The data shown below were collected from the profiles of 169 tweeters who shared this research output. Click here to find out more about how the information was compiled.

Mendeley readers

The data shown below were compiled from readership statistics for 16 Mendeley readers of this research output. Click here to see the associated Mendeley record.

Geographical breakdown

Country Count As %
Unknown 16 100%

Demographic breakdown

Readers by professional status Count As %
Other 5 31%
Student > Postgraduate 3 19%
Unspecified 2 13%
Student > Ph. D. Student 2 13%
Lecturer > Senior Lecturer 1 6%
Other 3 19%
Readers by discipline Count As %
Medicine and Dentistry 10 63%
Unspecified 2 13%
Psychology 2 13%
Biochemistry, Genetics and Molecular Biology 1 6%
Nursing and Health Professions 1 6%
Other 0 0%

Attention Score in Context

This research output has an Altmetric Attention Score of 111. This is our high-level measure of the quality and quantity of online attention that it has received. This Attention Score, as well as the ranking and number of research outputs shown below, was calculated when the research output was last mentioned on 21 November 2017.
All research outputs
#81,994
of 8,660,544 outputs
Outputs from Cochrane database of systematic reviews
#218
of 8,712 outputs
Outputs of similar age
#4,515
of 214,702 outputs
Outputs of similar age from Cochrane database of systematic reviews
#1
of 156 outputs
Altmetric has tracked 8,660,544 research outputs across all sources so far. Compared to these this one has done particularly well and is in the 99th percentile: it's in the top 5% of all research outputs ever tracked by Altmetric.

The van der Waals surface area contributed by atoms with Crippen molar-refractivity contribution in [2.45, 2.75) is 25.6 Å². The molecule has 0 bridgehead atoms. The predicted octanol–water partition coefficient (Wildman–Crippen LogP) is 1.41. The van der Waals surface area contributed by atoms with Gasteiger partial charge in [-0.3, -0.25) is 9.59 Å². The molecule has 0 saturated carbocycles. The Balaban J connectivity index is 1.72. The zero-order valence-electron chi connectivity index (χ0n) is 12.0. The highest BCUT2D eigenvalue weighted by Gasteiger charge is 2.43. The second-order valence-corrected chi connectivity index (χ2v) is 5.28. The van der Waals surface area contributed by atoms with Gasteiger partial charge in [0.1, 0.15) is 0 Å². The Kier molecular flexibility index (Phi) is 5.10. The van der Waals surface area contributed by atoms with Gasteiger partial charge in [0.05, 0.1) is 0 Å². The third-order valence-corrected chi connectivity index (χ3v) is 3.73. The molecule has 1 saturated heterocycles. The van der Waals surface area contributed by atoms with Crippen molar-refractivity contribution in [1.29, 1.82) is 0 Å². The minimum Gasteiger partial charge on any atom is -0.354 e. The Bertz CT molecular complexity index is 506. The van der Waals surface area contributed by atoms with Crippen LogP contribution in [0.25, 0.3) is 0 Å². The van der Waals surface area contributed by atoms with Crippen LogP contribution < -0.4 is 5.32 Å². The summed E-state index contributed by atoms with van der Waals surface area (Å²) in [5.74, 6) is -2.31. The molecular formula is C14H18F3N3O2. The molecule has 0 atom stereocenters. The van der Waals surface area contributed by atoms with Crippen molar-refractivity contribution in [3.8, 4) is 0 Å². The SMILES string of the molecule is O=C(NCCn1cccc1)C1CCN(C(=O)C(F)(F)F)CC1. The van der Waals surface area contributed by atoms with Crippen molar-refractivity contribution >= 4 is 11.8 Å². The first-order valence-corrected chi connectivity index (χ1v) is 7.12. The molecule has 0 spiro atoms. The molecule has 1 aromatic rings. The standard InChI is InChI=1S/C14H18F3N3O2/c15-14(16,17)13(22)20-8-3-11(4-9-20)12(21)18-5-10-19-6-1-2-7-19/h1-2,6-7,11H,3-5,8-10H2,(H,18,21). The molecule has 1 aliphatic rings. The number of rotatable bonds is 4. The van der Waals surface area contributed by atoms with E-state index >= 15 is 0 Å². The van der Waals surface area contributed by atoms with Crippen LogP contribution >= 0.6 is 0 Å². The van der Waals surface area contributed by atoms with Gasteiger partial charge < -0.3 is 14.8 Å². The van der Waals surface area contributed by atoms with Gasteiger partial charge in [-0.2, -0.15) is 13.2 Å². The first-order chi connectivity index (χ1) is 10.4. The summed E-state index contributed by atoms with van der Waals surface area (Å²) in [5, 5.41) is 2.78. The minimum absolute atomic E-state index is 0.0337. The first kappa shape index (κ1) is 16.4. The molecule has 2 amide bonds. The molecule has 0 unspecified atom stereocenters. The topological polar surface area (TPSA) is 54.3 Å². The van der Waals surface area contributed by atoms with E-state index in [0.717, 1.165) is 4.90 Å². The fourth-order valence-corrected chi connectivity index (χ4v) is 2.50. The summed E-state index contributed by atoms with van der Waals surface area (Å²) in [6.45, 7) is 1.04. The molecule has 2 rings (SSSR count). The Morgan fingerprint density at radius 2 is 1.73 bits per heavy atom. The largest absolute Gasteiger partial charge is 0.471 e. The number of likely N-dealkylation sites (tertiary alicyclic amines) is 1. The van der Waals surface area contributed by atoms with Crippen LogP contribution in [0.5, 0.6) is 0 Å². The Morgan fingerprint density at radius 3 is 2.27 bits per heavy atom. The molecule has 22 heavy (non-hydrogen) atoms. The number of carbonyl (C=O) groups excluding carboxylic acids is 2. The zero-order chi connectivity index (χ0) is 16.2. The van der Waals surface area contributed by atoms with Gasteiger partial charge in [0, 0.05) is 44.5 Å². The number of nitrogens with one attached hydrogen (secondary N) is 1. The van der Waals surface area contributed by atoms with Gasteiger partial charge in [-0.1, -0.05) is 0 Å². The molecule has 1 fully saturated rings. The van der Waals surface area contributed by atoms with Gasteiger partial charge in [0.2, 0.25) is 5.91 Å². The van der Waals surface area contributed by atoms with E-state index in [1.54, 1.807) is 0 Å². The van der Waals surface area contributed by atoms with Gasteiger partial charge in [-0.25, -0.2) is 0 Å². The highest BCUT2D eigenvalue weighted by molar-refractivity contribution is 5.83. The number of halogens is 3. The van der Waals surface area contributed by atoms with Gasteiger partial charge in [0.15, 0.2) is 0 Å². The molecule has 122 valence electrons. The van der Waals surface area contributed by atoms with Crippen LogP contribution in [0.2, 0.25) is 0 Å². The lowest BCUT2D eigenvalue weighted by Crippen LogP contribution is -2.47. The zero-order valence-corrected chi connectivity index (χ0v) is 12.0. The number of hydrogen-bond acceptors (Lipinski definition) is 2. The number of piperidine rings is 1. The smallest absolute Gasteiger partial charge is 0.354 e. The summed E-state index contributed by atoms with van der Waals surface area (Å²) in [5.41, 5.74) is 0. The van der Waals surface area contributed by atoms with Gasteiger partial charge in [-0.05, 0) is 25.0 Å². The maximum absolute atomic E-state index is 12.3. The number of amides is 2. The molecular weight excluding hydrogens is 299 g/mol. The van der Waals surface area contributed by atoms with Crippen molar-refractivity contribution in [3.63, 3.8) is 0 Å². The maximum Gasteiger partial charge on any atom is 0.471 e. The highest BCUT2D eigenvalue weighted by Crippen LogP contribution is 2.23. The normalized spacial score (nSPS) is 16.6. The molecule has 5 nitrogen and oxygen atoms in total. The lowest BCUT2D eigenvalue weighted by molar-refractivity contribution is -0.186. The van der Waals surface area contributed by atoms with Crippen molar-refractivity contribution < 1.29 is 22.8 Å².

So far Altmetric has tracked 8,712 research outputs from this source. They typically receive a lot more attention than average, with a mean Attention Score of 19.1. This one has done particularly well, scoring higher than 97% of its peers.
Older research outputs will score higher simply because they've had more time to accumulate mentions. To account for age we can compare this Altmetric Attention Score to the 214,702 tracked outputs that were published within six weeks on either side of this one in any source. This one has done particularly well, scoring higher than 97% of its contemporaries.
We're also able to compare this research output to 156 others from the same source and published within six weeks on either side of this one. This one has done particularly well, scoring higher than 99% of its contemporaries.